Every fiction is always, somehow, a documentary.
A documentary of human life and emotions. A documentary about situations humans actually have to deal with in the real world. A documentary about parts of the world that should be explored and brought to light. A documentary as a way to explore the concrete, human material with which great fictions can hopefully be given a chance to become reality.
I am a screenwriter. For the last few years I have been working on a TV series project with German, French and Finnish producers. My idea is to tell the stories of scientists living and working in a research station in the far north from a social, human, tender and joyful perspective.
Discovering Kilpisjärvi Biological Station and participating in the Ars Bioarctica Residency seemed like an absolute necessity to me. Could I really imagine, from my small Parisian apartment, what kind of lives and situations one may actually experience in Lapland, what kind of characters one may discover? Certainly not.
So there I was. A clumsy, anxious city dweller, lost in the middle of a white, frozen land. For a split second there, I lost track of the "necessity" that should have drawn me here. Minus 20 degrees, lost in the mix of white sky and white land on a cloudy day, worried that I might not be equipped enough for the cold, not knowing what kind of people I would meet, what kind of activities I should prepare myself for... What the hell was I doing here?!
I stepped out of the bus anyway. Luckily, Leena was already waiting for me at the stop. All at once, everything became easy, comfortable and joyful.
Coming to Lapland as a writer is somewhat of an odd position. Usually, visual artists, dancers, ethnographers, photographers, filmmakers, acousticians and so on come here to produce some kind of material work based on their experiences in and around the village. What was I going to do?
All I knew was that I was not here to write yet another post-apocalyptic thriller or a Nordic noir-style murder mystery. For me, all fiction contains a kind of comedy. The comedy of life. The way people act and interact with each other, the routines of daily life, the joy of new encounters, the adventures - big and small - that we all get to live. This is what I came for. To witness and participate in the comedy of life in a place so remote that you have to walk one mile across the frozen lake if you want to have lunch. It was just perfect. I had to feel with my eyes, ears and skin what it was like to live and work here. As my residency roommate Sanni put it, most artists need special equipment to document reality, but as a writer, my own body is my recorder.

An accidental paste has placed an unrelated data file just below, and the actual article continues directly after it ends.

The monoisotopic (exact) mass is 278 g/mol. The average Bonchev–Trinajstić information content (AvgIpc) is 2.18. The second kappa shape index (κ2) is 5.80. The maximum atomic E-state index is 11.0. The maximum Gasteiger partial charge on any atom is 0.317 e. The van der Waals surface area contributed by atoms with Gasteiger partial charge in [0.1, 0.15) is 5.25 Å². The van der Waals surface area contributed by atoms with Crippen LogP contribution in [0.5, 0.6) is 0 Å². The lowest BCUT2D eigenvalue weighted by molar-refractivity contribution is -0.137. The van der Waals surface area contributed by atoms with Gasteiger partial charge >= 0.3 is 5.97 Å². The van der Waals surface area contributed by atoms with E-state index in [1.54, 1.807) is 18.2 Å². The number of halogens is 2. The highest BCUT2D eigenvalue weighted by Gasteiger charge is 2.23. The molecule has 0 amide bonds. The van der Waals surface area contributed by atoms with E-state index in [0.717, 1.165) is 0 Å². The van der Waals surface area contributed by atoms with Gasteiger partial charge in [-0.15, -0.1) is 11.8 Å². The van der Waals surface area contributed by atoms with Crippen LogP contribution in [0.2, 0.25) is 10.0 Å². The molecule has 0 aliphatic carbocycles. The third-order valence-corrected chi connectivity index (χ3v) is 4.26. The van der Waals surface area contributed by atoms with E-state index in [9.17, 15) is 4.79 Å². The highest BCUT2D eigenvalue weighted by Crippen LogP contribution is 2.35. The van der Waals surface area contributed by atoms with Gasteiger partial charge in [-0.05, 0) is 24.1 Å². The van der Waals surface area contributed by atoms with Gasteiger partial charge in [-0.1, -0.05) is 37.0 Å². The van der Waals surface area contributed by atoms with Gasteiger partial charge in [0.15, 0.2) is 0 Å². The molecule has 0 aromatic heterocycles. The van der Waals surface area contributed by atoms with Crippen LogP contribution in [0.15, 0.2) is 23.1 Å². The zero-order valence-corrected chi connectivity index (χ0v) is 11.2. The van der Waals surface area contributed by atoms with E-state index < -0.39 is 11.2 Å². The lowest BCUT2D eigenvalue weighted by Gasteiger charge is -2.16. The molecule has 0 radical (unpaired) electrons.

Unlike most people at the station, I did not come here to explore the land, work on some immediate artistic project involving natural elements or fauna, or engage in scientific research. I was actually here to watch, listen, and live with the people who were doing just that. It was about opening my eyes and ears and spending time, like my fictional characters, in a world completely different from mine. Even if it meant falling off my skis twenty times in a row on a trail or feeling my fingers fall off from the cold. As a worthy representative of the Anxious City Dwellers Club, I was determined to keep my head up - that is, whenever possible - and live this adventure to the fullest - that is, as best as I could... And it all started with the daily meals. Obviously! Everyone gathered at the same time, twice a day, in the station’s cafeteria? It was destined to become my favorite place to explore.
Forget the powerful landscapes, the hiking on snow trails, the sauna and the aurora borealis. They were part of my journey, of course. And what a joy it was. Nevertheless, I was here not as a tourist, but as a fiction writer.
First and foremost, I was here to understand how everyday life was lived here. What did people do? What was their connection to the place? How did they mix and get to know each other? How did they maintain their privacy and solitude when they needed to? What kind of work were they doing here? What were the social activities? How did each of them deal with the cold, the fantastic light, the exhaustion of walking in the snow? How did they simply feel in this beautiful corner of the world, stuck between three borders, so far to the north?